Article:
PETALING JAYA: Confusion over the implementation of reduced levy for extending the services of foreign workers in five sectors has been cleared, say industry players.
Master Builders Association Malaysia president Foo Chek Lee said the implementation was timely in light of new infrastructure and housing projects.
“Retaining foreign workers with 10 years experience would result in higher productivity.
“It also means that they would be able to train other non-skilled foreign workers and help reduce the need for more foreign workers in the long term,” Foo said in an interview here yesterday.
SME Association of Malaysia president Datuk Michael Kang said the move would stimulate business growth which had been lacking due to the shortage of foreign workers in the manufacturing sector.
“There are business opportunities but the shortage of experienced workers had affected growth. Although there was some delay in gazetting the reduced levy rates, it is timely,” he said.
He claimed that a furniture factory in Sungai Buloh saw its workforce of 500 reduced to 50 recently due to a shortage of experienced foreign workers.
Malaysian Foreign Maid Agency Association president Datuk Foo Yong Hooi said while he was happy that the matter had been resolved, the gazette for the reduced rates was only applicable for a one-year period beginning April 30.
“We hope it can be extended for a three-year period instead of on a year-to-year basis,” he said.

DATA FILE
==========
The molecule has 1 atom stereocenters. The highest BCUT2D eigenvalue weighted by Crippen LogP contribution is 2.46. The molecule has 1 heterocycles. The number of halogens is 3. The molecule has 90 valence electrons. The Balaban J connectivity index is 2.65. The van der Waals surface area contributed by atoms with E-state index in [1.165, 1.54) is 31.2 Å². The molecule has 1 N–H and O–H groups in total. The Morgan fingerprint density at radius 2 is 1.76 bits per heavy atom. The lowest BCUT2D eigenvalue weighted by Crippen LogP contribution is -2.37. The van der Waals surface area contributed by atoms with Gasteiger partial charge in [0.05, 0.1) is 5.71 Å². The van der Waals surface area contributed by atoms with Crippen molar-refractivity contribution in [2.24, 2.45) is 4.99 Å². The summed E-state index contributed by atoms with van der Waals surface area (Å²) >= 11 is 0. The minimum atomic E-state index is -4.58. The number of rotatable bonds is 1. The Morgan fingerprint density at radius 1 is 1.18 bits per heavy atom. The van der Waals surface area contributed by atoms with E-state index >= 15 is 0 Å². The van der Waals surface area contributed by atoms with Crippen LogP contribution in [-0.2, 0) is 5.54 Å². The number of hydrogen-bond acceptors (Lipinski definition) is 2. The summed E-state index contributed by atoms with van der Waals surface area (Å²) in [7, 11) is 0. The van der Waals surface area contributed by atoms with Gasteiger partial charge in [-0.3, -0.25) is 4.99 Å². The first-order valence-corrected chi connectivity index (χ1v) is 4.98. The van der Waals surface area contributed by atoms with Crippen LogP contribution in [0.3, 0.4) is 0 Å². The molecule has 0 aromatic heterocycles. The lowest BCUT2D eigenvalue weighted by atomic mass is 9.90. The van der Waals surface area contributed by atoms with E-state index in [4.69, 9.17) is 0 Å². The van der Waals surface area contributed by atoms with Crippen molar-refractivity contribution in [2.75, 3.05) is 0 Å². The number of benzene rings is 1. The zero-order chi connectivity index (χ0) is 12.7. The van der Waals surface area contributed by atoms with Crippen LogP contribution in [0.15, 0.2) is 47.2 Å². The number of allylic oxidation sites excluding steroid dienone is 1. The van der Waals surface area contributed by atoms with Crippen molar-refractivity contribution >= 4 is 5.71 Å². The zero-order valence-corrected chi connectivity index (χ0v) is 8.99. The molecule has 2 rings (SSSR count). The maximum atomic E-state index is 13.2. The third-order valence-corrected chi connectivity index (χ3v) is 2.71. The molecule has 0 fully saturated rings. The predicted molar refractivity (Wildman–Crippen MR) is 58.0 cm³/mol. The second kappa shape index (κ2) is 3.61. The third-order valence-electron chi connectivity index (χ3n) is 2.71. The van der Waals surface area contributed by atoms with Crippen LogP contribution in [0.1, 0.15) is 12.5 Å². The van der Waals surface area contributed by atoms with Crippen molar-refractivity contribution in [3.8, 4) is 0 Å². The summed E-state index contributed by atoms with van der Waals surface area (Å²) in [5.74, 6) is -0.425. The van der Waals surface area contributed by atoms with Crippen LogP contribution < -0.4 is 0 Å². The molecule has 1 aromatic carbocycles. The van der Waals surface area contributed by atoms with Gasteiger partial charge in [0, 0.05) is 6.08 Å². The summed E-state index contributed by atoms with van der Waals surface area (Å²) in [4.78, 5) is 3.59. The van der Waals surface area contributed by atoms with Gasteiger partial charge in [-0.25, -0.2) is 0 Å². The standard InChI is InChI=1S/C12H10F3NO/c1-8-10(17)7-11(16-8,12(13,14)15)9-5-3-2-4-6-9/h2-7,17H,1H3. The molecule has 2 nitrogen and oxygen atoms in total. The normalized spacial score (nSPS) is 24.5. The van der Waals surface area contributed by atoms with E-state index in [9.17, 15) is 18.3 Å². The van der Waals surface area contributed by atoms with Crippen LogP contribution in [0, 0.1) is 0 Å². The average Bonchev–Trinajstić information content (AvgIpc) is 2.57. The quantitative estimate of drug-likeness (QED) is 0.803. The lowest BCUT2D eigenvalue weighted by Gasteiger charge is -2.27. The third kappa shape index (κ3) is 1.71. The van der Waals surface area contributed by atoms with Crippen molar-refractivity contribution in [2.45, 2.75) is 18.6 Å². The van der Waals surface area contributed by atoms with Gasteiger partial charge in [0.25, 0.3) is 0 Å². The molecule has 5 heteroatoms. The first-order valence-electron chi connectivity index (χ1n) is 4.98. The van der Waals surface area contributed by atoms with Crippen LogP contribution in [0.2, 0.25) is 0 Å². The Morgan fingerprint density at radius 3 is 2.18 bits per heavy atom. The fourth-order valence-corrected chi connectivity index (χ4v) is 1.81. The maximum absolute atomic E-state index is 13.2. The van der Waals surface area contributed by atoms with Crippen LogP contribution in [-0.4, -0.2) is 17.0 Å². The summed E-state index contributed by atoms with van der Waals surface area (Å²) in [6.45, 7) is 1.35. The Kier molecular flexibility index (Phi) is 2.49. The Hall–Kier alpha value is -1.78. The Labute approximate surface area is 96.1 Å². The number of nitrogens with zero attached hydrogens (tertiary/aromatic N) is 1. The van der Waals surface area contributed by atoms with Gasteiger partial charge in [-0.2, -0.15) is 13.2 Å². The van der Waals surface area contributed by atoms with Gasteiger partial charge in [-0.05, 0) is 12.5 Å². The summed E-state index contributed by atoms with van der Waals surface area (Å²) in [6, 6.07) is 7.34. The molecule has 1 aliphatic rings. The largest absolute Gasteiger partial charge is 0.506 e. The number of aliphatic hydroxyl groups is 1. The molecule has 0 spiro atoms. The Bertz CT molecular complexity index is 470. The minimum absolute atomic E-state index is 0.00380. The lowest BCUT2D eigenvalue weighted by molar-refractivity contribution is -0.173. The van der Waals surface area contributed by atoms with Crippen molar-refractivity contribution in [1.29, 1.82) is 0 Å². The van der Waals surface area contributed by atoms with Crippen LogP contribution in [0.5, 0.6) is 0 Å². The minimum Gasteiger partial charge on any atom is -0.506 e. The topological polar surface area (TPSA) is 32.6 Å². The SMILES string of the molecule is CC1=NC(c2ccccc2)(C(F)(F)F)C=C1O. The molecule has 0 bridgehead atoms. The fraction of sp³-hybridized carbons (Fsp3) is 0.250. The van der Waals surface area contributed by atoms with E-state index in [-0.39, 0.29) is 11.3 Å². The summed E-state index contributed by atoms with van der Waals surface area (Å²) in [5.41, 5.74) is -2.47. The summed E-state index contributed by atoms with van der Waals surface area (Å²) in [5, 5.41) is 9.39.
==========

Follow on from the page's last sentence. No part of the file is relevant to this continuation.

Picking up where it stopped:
Malaysian National Association of Employment Agencies advisor Datuk Raja Zulkepley Dahalan said there was still a need to rely on foreign workers.
“The implementation of the reduced rates was delayed. It led to confusion among some employers as to how much they needed to pay,” he said.
Last November, the government announced under Budget 2019 that employers would be allowed to extend the services of foreign workers in their employ for more than 10 years for another three years.
However, employers were required to pay a RM10,000 levy for workers in the manufacturing, services and construction sectors and RM3,500 for those in the agriculture and plantation sectors.
Following an outcry from employers, Finance Minister Lim Guan Eng announced in February that the extension fees would be reduced to RM6,000 and RM2,000 respectively.
However, there was confusion among employers as they were still required to pay levies of RM10,000 and RM3,500.
But it was explained on Thursday that the delay in implementation of the lower levy rates was due to legal processes.
Did you find this article insightful?